email print share on Facebook share on Twitter share on reddit pin on Pinterest


Crítica: African Moot


- Shameela Seedat sigue a un grupo de aspirantes a abogados que participan en la Competición del Tribunal Ficticio de Derechos Humanos de África

Crítica: African Moot

Este artículo está disponible en inglés.

In her new documentary African Moot, human-rights law specialist and filmmaker Shameela Seedat (Whispering Truth to Power) focuses on a group of young, aspiring lawyers gathering for one week in Gaborone, Botswana’s capital, to take part in the annual African Human Rights Moot Court Competition. The feature, showcased at this year’s Hot Docs, begins with a very straightforward opening, wherein the helmer alternates archive footage depicting some of the participants in action with a few title cards explaining the moot’s basic rules. Every year, thousands of law students from a number of African universities join the competition, and each university chooses its two best orators to argue a fictional court case. Moreover, the participants will argue the case for both sides – as applicant and respondent. This time around, the focus is on the rights of refugees.

(El artículo continúa más abajo - Inf. publicitaria)

The approach followed by Seedat is simple and linear. She chooses to observe a small group of contestants from the beginning until the end of the competition. We can easily see how passionate these young African law students are about their causes and how their ideas are generally very progressive, aiming to protect the weakest parts of African society as well as some of the most heavily discriminated minorities, including members of the LGBTQI community.

While the topics tackled and the director’s willingness to show that there is a promising, enlightened elite who could contribute to a better future for Africa are certainly commendable, the observational approach and the heavily verbose nature of this film – it’s a movie about lawyers and fictional court cases, after all – may fail to keep viewers hooked throughout. On a more positive note, however, the conflict between the bizarre, competitive nature of a human rights-focused event and the sincere concerns of the students, along with the picture’s lack of “sugarcoating”, makes for some rather interesting viewing.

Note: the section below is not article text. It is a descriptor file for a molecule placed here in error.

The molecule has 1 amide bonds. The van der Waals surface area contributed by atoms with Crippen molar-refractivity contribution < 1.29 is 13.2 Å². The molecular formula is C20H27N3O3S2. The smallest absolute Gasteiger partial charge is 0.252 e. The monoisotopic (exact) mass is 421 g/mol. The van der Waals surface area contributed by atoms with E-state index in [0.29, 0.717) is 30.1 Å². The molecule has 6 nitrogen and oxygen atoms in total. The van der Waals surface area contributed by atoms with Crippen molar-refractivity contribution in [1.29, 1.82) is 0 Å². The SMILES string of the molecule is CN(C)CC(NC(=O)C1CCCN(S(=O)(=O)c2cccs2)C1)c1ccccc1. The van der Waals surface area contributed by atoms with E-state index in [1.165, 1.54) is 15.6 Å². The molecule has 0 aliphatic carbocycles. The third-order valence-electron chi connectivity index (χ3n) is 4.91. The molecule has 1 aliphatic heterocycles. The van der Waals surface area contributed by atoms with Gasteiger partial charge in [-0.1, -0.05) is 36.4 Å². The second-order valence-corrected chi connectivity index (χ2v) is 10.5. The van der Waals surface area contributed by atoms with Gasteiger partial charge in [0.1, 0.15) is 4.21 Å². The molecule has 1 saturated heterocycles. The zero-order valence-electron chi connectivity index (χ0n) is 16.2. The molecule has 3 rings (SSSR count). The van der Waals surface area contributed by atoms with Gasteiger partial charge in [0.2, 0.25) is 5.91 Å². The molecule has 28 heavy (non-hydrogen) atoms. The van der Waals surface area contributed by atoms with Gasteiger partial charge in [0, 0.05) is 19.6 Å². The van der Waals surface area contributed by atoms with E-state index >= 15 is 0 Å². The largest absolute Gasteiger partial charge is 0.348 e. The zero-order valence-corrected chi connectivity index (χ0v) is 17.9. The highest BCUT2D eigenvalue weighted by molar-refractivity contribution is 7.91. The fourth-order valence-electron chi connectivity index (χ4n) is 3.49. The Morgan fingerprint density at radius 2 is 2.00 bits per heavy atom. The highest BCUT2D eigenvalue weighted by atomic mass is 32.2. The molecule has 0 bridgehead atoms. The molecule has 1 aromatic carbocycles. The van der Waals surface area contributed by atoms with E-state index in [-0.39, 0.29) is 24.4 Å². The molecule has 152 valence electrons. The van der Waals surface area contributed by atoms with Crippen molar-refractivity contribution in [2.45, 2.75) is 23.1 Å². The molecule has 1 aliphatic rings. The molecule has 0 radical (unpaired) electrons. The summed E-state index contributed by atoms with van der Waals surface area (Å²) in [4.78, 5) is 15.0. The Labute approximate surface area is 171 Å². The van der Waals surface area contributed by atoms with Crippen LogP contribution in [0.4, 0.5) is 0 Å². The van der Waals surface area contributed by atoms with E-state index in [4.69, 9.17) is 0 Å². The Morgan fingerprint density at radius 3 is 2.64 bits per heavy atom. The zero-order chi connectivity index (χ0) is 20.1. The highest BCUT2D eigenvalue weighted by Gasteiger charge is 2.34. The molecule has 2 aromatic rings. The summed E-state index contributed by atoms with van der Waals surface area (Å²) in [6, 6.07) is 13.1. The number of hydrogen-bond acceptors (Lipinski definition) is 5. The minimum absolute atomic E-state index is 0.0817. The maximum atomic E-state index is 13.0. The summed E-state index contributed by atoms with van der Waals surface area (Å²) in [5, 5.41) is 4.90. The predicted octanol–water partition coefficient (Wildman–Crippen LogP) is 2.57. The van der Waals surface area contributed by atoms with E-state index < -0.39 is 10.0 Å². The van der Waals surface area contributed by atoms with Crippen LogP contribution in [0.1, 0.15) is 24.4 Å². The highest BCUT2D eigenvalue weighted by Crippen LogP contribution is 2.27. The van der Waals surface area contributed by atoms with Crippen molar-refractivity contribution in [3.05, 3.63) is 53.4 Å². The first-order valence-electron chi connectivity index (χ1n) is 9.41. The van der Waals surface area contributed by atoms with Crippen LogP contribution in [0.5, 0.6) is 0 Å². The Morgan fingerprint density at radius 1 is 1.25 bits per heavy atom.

In particular, the doc’s most critical moment takes place during the academic conference held in between the preliminary and final rounds of the event. After several interventions about the lack of open borders, Pan-Africanism, the troubled state of the economy and the problematic living conditions for the members of the continent’s LGBTQI community, a fifty-something Nigerian lecturer takes the floor and expresses his concerns about “international norms that don’t reflect the real values of Africa”. He then makes some very unpleasant remarks about “being very careful in advocating these rights”, sparking debate and anger, but also eliciting some cheering from the crowd. It’s certainly something to think about, since the setting where all of this takes place is that of a human rights-focused gathering, where like-minded, supportive individuals should be on the same page.

Delving more deeply into these conflictual aspects could have perhaps delivered a more intense, engaging piece. The ending, set eight months after the competition, shows how the participants have progressed with their careers and their lives, becoming lawyers, parliamentarians and activists who are still fighting for freedom and equality, while the number of refugees in Africa and worldwide keeps on skyrocketing.

African Moot is a co-production between South African outfits STEPS and Undercurrent Film & Television, and Finland’s Tuffi Films.

(El artículo continúa más abajo - Inf. publicitaria)

(Traducción del inglés)

¿Te ha gustado este artículo? Suscríbete a nuestra newsletter y recibe más artículos como este directamente en tu email.

Privacy Policy